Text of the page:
The China Eagle Group (CEG), a Shanghai-based development company specialising in luxury real estate, was planning to build upmarket apartments for the growing affluent middle class in up-and-coming Yancheng, a city of over one million inhabitants. The brief was to provide European-style architecture and interior design.
The creation of apartments with a southern-facing aspect was key to the design, for only south-facing units would sell to the demanding Chinese clientele. The aim was to avoid the monotone, parallel rows of apartment blocks characteristic of China – and of the surrounding area, in particular – in favour of powerful buildings, each with their own individual character.
A clever arrangement of towers with plenty of south-facing aspect and little shadow
Above ground, the floor area of some 120,000m2 was distributed over three differently shaped tower blocks that are linked at ground level by a pedestal storey. The arrangement of the towers ensures that at least some of the rooms in each flat are south-facing. Based on a detailed solar analysis, the tower footprints were angled and their heights staggered to prevent excessively long shadows being cast on any of the blocks.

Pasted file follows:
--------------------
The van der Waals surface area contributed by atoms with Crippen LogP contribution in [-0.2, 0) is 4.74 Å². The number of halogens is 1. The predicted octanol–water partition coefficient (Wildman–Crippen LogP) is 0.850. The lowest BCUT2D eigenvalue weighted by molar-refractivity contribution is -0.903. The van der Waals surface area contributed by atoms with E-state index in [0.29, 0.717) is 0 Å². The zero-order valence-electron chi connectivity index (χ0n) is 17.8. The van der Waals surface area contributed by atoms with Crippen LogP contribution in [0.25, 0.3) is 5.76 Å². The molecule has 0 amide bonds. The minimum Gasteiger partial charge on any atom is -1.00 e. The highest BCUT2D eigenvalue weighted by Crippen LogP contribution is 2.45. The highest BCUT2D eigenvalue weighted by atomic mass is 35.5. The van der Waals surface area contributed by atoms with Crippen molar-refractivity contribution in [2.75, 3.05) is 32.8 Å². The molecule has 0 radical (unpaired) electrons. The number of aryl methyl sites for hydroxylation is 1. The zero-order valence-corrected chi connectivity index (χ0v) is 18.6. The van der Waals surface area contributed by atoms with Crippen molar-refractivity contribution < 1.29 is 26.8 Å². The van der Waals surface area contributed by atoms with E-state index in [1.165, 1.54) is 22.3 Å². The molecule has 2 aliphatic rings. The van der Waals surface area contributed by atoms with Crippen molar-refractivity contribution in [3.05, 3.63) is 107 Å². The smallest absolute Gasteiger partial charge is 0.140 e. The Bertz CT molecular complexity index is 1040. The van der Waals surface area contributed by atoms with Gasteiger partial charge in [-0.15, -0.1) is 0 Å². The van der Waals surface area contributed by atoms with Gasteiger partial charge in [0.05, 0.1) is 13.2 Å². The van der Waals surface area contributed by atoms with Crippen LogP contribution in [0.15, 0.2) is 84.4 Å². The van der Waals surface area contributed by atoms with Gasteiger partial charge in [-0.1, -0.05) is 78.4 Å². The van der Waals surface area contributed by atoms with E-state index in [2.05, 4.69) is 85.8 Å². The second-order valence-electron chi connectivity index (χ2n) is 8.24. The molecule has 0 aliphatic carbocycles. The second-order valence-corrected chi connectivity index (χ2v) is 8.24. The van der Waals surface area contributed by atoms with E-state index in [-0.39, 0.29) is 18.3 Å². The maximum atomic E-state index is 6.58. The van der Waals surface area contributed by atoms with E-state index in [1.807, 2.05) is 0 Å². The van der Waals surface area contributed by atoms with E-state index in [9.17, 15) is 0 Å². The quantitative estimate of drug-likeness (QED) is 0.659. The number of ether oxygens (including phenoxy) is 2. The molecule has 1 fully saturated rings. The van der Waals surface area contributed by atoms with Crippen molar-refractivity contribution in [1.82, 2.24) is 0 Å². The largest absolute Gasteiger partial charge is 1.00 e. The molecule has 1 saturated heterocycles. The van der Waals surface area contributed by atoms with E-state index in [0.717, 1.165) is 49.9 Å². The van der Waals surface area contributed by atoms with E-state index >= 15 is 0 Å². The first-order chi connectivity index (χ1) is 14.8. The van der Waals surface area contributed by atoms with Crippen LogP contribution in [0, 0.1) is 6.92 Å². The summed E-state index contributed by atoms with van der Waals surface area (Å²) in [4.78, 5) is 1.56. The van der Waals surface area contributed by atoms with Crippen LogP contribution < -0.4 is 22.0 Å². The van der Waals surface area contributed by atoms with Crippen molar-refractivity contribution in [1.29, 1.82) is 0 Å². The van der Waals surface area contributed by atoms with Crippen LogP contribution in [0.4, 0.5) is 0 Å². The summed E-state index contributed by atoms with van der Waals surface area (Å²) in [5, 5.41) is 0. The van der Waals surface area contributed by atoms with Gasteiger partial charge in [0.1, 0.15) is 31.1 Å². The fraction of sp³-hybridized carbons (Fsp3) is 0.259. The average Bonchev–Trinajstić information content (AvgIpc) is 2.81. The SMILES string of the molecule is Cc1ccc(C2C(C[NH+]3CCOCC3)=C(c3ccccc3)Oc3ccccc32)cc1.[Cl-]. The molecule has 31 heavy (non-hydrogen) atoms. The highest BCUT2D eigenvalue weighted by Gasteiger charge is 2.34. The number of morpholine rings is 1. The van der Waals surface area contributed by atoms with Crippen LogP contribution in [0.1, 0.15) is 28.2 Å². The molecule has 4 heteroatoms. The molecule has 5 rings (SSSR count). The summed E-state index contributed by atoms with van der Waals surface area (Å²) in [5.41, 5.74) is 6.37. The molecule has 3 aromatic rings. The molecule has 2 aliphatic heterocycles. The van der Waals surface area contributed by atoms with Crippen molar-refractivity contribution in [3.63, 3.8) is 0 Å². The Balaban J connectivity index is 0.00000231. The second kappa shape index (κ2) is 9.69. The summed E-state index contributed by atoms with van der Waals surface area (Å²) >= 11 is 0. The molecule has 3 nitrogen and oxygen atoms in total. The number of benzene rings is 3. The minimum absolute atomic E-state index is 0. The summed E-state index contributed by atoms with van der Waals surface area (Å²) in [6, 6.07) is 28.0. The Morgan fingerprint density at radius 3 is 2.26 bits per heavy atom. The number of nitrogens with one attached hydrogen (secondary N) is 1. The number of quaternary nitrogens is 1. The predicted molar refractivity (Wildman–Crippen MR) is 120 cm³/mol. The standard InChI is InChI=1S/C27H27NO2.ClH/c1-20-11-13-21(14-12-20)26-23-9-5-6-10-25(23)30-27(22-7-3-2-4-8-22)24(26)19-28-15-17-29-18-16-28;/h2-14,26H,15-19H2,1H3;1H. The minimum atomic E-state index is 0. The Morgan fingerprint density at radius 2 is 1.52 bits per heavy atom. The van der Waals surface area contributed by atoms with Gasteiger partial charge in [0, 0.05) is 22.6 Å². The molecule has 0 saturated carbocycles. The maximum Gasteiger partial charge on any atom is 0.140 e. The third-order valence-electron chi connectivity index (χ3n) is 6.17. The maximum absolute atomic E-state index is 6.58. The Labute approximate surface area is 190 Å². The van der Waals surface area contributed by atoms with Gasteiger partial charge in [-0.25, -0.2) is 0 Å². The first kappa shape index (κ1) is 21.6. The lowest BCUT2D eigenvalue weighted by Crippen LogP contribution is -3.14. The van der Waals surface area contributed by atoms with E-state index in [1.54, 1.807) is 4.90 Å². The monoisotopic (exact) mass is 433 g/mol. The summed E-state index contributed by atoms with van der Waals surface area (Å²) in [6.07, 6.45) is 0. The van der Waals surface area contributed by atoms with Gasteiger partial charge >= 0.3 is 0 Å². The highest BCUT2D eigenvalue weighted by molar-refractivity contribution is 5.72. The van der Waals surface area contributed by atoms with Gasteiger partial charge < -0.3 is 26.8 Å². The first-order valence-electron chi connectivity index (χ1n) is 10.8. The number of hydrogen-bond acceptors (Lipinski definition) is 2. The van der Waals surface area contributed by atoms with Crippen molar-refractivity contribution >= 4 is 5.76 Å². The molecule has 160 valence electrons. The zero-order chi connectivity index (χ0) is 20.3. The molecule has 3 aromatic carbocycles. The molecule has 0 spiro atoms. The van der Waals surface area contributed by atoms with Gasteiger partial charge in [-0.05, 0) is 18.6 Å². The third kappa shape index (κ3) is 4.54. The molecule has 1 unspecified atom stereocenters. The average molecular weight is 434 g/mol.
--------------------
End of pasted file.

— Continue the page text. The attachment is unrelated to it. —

The horizontality of the façade strips brings the whole complex together. It’s difficult to make out the start of one building and the end of the next. Ultimately, they’re abstract structures.
Hugo Herrera Pianno
The result was an organic composition of three abstract sculptural forms that appear to meld together or split apart depending on the viewer’s perspective. Gardens on the staggered roofs offer breath-taking views over the city. To the south-west, the pedestal storey is immersed in the surrounding parkland, opening up only towards the street to the north-west, where the block entrances and retail space lie behind a two-storey façade. The pedestal storey also houses a conference area and a wellness suite for residents. These areas, which are recessed into the park landscape, receive daylight through round courtyards cut into the pedestal.
Façades deploy sculptural force to spectacular effect
The project is defined by its horizontally layered façades, their profiled concrete strips running in gentle curves around the buildings and underlining their object-like autonomy. The outer layer takes the form of an in situ cast concrete façade, with the glass façades set back up to two metres to create deep terraces. The closed parts of the inner façade are clad with black glass so that they recede behind the light concrete strips like the windows.